“It really is the land of opportunity. I believe wholeheartedly that I don’t think my journey could be achieved in another country. This is the only country where you have true opportunity for socio economic upward mobility. Here, you can make major moves between social classes, and typically everywhere else, it takes multiple generations to move between social classes. In spite of America’s challenges and dark history, it’s the only country where you can come in with nothing, and just through sheer effort you can power your way to the top. One of my heros, Arnold Schwarzenegger, knows he couldn’t have done what he did here, in Austria. The guy was the best-in-class at three things: bodybuilding, acting, and then politics when he was the Governor of California. You can’t do that in Austria, Japan, Russia, or South America. This is the type of opportunity that’s as close as you can get to a meritocracy.”
I had the pleasure of interviewing, Edrizio De La Cruz, CEO and Cofounder of Arcus, a leading financial technology company working to create better financial health for people around the world. He is a Wharton graduate and founded Arcus in Y Combinator in 2013.
Thank you so much for doing this with us! Can you tell us the story of how you grew up?
I grew up in the Dominican Republic and I immigrated to the states when I was 12 years old. I first lived in the South Bronx, but moved around a lot between Bronx, Washington Heights, and Harlem. I wanted to leave uptown, so I applied to a high school in Queens, Aviation High School. Meanwhile, my mother started a cookware wholesale business with the goal of buying a home and improving our living situation. While attending Aviation High School, I earned an FAA-issued aircraft engineering technician (AET) license. During my senior year I was awarded a fellowship that presented the top 20 students with internships and a full-scholarship to attend the College of Aeronautics (COA). During my first semester at COA, my mother’s business failed due to lack of financial resources and as a result, we depended on welfare and moved constantly between apartments. I felt pressured and overwhelmed so I decided to defer college and work two jobs to make ends meet.
I started my first full-time AET job at Swissair in the fall of 1999, and a second job after I left COA. The work, while dynamic and challenging, was under dire conditions. One late Christmas Eve a Boeing DC-10 had a malfunctioning number two engine, located on the tail 50 feet above ground. My crew chief ‘volunteered’ me to climb the access ladder in the tail and crank open the engine cowling to run diagnostic tests. As I climbed, the ladder shook and my hands turned numb from the strong sub-zero winds that often struck JFK airport. After opening the cowling, I looked over the horizon, saw the NYC skyline and yearned for change of scene. I knew something had to change.
After almost three years, I saved enough to help my mother buy our first house. My involvement in this transaction immediately sparked my interest in finance and entrepreneurship, so I decided to pursue a college education concentrated on finance. For my first two years in college, I kept the full-time night shift at Swissair as I had been promoted to lead technician. Despite the rigor of the commute between work and school, plus lack of time and sleep, the work ethic I had developed at Swissair propelled my academic performance. As a result, I graduated with honors, earned an investment banking offer from J.P. Morgan and bought my own investment property, a three-unit building in Queens, NY.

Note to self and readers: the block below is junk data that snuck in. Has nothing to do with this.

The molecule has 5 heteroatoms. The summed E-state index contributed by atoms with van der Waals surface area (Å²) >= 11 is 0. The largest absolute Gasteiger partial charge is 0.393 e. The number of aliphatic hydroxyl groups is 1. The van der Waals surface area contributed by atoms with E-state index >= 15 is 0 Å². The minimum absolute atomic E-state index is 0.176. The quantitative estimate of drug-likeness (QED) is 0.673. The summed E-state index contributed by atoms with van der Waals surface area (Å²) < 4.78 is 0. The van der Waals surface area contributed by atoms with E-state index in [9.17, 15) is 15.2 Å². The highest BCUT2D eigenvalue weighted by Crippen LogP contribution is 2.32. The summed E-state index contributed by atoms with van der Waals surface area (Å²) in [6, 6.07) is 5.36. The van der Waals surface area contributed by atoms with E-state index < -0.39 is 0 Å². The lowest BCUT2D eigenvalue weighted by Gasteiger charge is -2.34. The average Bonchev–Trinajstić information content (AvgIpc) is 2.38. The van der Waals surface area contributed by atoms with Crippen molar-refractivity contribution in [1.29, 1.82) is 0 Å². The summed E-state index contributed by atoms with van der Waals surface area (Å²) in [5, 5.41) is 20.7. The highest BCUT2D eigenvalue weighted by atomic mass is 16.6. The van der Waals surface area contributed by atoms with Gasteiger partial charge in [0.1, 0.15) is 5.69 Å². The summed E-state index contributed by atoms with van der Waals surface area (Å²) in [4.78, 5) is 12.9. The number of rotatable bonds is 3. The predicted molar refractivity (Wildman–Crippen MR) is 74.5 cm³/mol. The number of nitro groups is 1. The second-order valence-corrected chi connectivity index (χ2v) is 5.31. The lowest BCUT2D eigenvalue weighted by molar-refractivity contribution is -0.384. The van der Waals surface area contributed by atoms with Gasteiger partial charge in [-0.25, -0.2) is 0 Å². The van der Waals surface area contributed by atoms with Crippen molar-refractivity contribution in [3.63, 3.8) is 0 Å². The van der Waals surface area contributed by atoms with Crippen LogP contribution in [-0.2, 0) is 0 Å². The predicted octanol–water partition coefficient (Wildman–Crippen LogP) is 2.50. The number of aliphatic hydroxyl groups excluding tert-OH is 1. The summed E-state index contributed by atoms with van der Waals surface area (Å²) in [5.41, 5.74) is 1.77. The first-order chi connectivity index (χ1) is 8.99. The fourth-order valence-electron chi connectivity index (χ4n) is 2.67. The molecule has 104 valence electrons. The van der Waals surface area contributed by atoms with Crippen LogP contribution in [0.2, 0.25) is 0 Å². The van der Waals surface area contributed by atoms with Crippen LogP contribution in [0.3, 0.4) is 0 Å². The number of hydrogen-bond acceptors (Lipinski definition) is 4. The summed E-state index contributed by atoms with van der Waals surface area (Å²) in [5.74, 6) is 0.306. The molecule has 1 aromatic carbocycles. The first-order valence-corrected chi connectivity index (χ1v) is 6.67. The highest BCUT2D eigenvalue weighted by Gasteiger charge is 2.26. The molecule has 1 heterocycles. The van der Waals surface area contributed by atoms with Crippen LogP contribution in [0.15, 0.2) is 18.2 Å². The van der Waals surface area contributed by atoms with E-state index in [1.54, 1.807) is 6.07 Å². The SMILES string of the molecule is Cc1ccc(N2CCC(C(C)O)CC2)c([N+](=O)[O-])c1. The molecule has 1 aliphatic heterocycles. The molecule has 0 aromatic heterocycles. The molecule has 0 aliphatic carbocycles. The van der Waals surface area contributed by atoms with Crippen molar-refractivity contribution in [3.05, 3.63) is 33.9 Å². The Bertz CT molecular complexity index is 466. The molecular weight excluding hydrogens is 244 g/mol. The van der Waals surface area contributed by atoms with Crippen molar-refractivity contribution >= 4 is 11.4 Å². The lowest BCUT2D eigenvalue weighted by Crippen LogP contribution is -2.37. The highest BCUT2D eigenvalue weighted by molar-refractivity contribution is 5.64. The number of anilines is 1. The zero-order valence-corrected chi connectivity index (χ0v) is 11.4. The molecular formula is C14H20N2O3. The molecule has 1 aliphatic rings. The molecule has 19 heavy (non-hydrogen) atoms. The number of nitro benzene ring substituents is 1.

Overcoming this challenge ignited an internal drive to lead and be self-reliant, as I had no choice but to become a leader in my family and shoulder responsibility. I have learned that my social entrepreneurship ambitions came from witnessing my mother’s struggle with her own venture. This experience instilled in me and innate sense of purpose and vision that has driven me incessantly throughout my career progression and crafted my current long-term vision.
Was there a particular trigger point that made you emigrate to the US? Can you tell a story?
● I don’t think there was an “ah-ha” moment specifically, but my dad did see that there was limited progress in the country, in the Dominican Republic, a third world country. Unless you come from a particular class, it’s hard to achieve social and economic upward mobility, and my father wanted us to have a better opportunity, and we knew that being middle class in the Dominican Republic would be a huge shift from working class, a shock to the system as an eleven year old because you have to become an adult very quickly. At the same time, I’m really grateful to have the opportunity because it really gave me an advantage that most people my age don’t have, which is that I have the perspective of being an adult 10 years before everybody else was. I was an adult at 11 because I had to be, and most people don’t become adults until they’re 21, and some don’t even become an adult until they’re even 31. I see it as an advantage and I am very lucky to have that opportunity.
Can you tell us the story of how you came to the USA? What was that experience like?